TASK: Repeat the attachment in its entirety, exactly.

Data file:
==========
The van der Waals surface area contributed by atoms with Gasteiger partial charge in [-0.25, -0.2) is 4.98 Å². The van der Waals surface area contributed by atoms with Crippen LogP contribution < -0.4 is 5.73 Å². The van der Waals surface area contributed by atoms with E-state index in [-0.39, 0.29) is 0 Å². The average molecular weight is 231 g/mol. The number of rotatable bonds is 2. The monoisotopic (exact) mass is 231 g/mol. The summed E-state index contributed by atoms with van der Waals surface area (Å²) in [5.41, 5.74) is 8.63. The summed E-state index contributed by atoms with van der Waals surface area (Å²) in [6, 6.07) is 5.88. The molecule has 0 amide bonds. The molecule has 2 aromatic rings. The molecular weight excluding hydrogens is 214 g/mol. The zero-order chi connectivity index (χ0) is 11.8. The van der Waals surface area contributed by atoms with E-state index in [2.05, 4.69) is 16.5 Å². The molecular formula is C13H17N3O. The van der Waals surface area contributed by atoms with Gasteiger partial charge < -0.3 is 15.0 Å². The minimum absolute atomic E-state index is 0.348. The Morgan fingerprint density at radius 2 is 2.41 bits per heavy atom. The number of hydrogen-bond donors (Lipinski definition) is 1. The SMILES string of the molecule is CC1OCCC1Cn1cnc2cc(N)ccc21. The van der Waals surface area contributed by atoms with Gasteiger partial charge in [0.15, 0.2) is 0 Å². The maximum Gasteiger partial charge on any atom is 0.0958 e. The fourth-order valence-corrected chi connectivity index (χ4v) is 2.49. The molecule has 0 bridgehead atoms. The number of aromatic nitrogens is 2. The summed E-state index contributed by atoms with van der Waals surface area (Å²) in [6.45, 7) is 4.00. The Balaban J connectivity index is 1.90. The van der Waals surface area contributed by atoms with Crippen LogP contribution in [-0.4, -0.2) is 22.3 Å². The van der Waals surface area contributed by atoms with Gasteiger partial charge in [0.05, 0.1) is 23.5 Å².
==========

The van der Waals surface area contributed by atoms with Gasteiger partial charge in [-0.25, -0.2) is 4.98 Å². The van der Waals surface area contributed by atoms with Crippen LogP contribution < -0.4 is 5.73 Å². The van der Waals surface area contributed by atoms with E-state index in [-0.39, 0.29) is 0 Å². The average molecular weight is 231 g/mol. The number of rotatable bonds is 2. The monoisotopic (exact) mass is 231 g/mol. The summed E-state index contributed by atoms with van der Waals surface area (Å²) in [5.41, 5.74) is 8.63. The summed E-state index contributed by atoms with van der Waals surface area (Å²) in [6, 6.07) is 5.88. The molecule has 0 amide bonds. The molecule has 2 aromatic rings. The molecular weight excluding hydrogens is 214 g/mol. The zero-order chi connectivity index (χ0) is 11.8. The van der Waals surface area contributed by atoms with E-state index in [2.05, 4.69) is 16.5 Å². The molecular formula is C13H17N3O. The van der Waals surface area contributed by atoms with Gasteiger partial charge < -0.3 is 15.0 Å². The minimum absolute atomic E-state index is 0.348. The Morgan fingerprint density at radius 2 is 2.41 bits per heavy atom. The number of hydrogen-bond donors (Lipinski definition) is 1. The SMILES string of the molecule is CC1OCCC1Cn1cnc2cc(N)ccc21. The van der Waals surface area contributed by atoms with Gasteiger partial charge in [0.15, 0.2) is 0 Å². The maximum Gasteiger partial charge on any atom is 0.0958 e. The fourth-order valence-corrected chi connectivity index (χ4v) is 2.49. The molecule has 0 bridgehead atoms. The number of aromatic nitrogens is 2. The summed E-state index contributed by atoms with van der Waals surface area (Å²) in [6.45, 7) is 4.00. The Balaban J connectivity index is 1.90. The van der Waals surface area contributed by atoms with Crippen LogP contribution in [-0.4, -0.2) is 22.3 Å². The van der Waals surface area contributed by atoms with Gasteiger partial charge in [0.05, 0.1) is 23.5 Å².